As can happen with many different stitches and embroidery techniques, there are different ways to execute a stitch. This can depend on the country where it is being done, or in the case of Italy: the region or even the town. Some associate the Gigliuccio's origins with Tuscany where it is the traditional edging of Punto Antico which some also associate with Tuscany, but in truth it is done all over Italy.
Some call the Gigliuccio the Fleur des lys stitch and associate it with Florence and the lily. Some associate it with the Gigliucci family of Fermo, Italy where it is said there is evidence of the stitch as far back as the end of the 1600s. We might be safe to say it is definitely an Italian stitch from the region that became Italy in the late 1800s – because technically Italy was not officially "Italy" before the Unification. I say 'might' because when I did finally find something that looked like the Gigliuccio I'd seen in RAKAM, it was in a Schwalm book by Renate Fernau and it was called the Peahole Hemstitch.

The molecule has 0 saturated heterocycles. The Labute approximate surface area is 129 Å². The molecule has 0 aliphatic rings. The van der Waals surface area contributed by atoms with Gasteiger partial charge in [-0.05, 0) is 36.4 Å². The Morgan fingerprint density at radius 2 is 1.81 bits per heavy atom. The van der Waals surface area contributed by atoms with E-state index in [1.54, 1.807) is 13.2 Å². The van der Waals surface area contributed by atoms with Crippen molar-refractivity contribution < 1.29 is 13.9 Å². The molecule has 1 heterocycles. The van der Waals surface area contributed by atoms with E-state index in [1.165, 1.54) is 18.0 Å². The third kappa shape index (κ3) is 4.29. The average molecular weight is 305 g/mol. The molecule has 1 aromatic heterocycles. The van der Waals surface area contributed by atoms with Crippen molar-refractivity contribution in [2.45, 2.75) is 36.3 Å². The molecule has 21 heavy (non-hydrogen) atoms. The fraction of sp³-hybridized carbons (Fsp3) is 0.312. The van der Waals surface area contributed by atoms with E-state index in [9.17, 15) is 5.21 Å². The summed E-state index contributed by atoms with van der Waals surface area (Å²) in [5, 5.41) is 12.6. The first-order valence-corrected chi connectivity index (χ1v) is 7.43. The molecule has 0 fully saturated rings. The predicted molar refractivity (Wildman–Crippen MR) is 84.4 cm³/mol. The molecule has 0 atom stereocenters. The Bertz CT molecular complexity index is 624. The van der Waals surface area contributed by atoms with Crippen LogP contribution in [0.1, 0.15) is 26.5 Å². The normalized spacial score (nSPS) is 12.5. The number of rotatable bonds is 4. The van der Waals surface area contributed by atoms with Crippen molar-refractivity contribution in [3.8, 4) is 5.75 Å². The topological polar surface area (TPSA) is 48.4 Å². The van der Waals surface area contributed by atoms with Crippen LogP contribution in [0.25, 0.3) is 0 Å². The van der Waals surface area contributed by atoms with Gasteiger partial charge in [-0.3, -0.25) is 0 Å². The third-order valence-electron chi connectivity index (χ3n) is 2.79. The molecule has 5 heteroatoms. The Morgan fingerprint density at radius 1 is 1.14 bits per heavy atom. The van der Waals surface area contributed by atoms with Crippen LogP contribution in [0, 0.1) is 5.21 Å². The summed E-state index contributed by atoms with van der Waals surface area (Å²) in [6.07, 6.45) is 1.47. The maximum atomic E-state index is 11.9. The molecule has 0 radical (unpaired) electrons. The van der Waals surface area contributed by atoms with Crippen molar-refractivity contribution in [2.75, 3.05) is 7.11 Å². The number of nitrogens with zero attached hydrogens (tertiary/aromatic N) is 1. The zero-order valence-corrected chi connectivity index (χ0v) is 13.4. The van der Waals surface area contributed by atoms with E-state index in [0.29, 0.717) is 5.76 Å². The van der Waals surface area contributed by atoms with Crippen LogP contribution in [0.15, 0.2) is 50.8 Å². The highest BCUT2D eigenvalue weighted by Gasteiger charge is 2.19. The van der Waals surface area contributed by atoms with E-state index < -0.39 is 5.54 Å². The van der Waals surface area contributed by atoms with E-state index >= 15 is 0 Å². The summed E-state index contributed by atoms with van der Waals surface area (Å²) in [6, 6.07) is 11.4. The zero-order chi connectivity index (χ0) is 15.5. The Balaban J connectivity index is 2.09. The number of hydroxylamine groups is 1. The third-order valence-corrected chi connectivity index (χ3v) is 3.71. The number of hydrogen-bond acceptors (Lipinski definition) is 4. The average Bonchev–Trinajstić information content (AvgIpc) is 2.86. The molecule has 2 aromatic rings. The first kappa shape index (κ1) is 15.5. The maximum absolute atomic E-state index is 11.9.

If you don't care too much about where it came from, then we can move on to what it is, because here, more or less most people are in agreement. More or less. ;-)
Basically it is a Drawn-Thread technique consisting of groups of knotted bundles in an open channel between two rows of Four-Sided Stitch, also known as Italian Hemstitch. There is a tutorial for executing it on the right side of the fabric here, and a two-part tutorial for using it to secure a hem, executing it on the back side of the work starting here and ending here.
There are many different ways to execute the Gigliuccio hemstitch, you will need to try a couple different ones (I'm sure there are other methods that I haven't yet discovered) to see which one you like best, regardless of the technique used to make it, the result is a beautiful openwork channel which plays with the effects of chiaroscuro and is very pleasing to the eye.
It can be done in tone-on-tone, in light-coloured thread on dark fabric or dark-coloured thread on light fabric: each gives a different effect. Done in multiple rows at a hemline, or in a single row to connect the motifs of a tablecloth, or however else you can imagine it, it is always attractive. Do a Google image search for some inspirational photos!